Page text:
Radiation imaging physics
Characterization of a constrained paired-view technique in iterative reconstruction for breast tomosynthesis
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The order in which the projection views are employed in the reconstruction of tomosynthesis by iterative algorithms, such as simultaneous algebraic reconstruction technique and maximum likelihood, has a strong effect on the rate of convergence, accuracy, and the edge-blurring artifacts in the reconstructed image. The purpose of this investigation was to characterize and evaluate the effects of ordering schemes on image quality for breast tomosynthesis reconstruction and to explore a new constrained paired-view technique that could provide reduction of reconstruction artifacts. In this work, the authors compared several different ordering schemes and characterized the image quality and the formation of out-of-plane artifacts. Furthermore, a new normalization method is presented. It produces more accurate reconstructions with reduced artifacts comparing to the standard method of sequential ordering.
In addition to visual assessment of image quality, several indices such as the signal-difference-to-noise ratio, the artifact-spread function, and the lesion detectability (d′) were computed to quantitatively evaluate the effect of ordering scheme. The sets of breast tomosynthesis projection images were simulated for reconstruction; one set had uniform background (white noise only) and the other two contained both anatomic background and quantum noise. Clinical breast images were also studied for comparison.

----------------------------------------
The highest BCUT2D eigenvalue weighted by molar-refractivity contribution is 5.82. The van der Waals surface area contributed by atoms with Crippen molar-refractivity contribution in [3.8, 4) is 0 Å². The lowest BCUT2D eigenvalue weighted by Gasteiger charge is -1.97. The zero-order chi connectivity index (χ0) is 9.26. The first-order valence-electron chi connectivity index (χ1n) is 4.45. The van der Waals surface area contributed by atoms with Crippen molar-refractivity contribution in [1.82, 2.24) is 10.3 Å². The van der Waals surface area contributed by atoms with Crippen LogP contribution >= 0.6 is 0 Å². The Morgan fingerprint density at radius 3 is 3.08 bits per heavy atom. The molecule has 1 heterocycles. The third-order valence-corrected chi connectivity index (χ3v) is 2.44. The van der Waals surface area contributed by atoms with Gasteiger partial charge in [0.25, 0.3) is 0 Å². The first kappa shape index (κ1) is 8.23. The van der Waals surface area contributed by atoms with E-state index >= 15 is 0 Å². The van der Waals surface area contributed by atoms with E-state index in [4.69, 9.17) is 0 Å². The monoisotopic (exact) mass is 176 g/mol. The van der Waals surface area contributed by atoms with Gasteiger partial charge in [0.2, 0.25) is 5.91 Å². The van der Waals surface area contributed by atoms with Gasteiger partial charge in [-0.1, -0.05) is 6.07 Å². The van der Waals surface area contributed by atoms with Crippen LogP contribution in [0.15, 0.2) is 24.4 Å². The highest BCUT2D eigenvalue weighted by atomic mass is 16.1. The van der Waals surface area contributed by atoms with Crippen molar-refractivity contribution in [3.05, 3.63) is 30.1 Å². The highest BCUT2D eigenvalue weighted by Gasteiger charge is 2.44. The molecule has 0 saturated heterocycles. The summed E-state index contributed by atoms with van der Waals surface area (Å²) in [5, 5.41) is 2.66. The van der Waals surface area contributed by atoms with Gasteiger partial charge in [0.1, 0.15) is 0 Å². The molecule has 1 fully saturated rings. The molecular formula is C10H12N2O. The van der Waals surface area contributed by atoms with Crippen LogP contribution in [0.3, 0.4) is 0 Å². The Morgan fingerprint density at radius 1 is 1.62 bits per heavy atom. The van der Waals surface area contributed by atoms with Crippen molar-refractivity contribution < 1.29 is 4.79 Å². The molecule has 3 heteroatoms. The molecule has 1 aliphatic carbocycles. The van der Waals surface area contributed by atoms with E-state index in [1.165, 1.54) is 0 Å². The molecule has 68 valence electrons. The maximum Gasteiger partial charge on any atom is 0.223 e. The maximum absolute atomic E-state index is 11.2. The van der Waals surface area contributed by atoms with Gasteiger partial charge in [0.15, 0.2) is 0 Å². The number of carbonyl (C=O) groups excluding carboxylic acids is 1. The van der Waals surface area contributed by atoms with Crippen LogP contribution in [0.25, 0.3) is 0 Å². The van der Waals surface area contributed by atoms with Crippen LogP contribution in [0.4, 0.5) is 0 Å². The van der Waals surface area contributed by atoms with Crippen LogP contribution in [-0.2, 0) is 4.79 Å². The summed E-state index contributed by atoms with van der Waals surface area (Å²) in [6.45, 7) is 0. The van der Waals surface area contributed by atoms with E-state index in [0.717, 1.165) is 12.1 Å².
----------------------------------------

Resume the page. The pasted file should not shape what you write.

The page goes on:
The authors have quantified the image quality in reconstructed slices for a range of tumor sizes. The authors’ proposed method provides better performance for all of the metrics tested (contrast, d′, and the level of artifacts) both for the uniform phantom case and in the presence of anatomical structure.
The paired projection normalization provides better performance in the image quality of the reconstructed slices, and results in a lower level of artifacts in the Z direction. This implies that even a relatively simple method like the “side-to-side” sequence, which pairs two symmetrical projections with equal angular distance from the central projection, would achieve better reconstructed image quality than the conventional “step-by-step” method, which uses sequential projections one after another.